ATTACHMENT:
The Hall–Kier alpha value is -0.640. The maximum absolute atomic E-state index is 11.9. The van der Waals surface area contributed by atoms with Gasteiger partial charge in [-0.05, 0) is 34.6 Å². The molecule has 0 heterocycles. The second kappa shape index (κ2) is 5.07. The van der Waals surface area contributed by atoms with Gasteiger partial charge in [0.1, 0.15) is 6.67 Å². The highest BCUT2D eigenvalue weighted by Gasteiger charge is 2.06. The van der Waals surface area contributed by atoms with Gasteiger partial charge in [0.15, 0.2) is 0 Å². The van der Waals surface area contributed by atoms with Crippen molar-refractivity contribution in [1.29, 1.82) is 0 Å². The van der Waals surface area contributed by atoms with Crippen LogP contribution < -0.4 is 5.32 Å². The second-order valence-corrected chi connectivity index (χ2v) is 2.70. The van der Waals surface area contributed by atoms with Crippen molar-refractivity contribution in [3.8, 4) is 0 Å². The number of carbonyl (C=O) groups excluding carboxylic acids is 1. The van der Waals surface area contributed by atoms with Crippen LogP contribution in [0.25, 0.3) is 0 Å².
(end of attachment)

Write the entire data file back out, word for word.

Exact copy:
The Hall–Kier alpha value is -0.640. The maximum absolute atomic E-state index is 11.9. The van der Waals surface area contributed by atoms with Gasteiger partial charge in [-0.05, 0) is 34.6 Å². The molecule has 0 heterocycles. The second kappa shape index (κ2) is 5.07. The van der Waals surface area contributed by atoms with Gasteiger partial charge in [0.1, 0.15) is 6.67 Å². The highest BCUT2D eigenvalue weighted by Gasteiger charge is 2.06. The van der Waals surface area contributed by atoms with Gasteiger partial charge in [0.15, 0.2) is 0 Å². The van der Waals surface area contributed by atoms with Crippen molar-refractivity contribution in [1.29, 1.82) is 0 Å². The van der Waals surface area contributed by atoms with Crippen LogP contribution < -0.4 is 5.32 Å². The second-order valence-corrected chi connectivity index (χ2v) is 2.70. The van der Waals surface area contributed by atoms with Crippen molar-refractivity contribution in [3.8, 4) is 0 Å². The number of carbonyl (C=O) groups excluding carboxylic acids is 1. The van der Waals surface area contributed by atoms with Crippen LogP contribution in [0.25, 0.3) is 0 Å².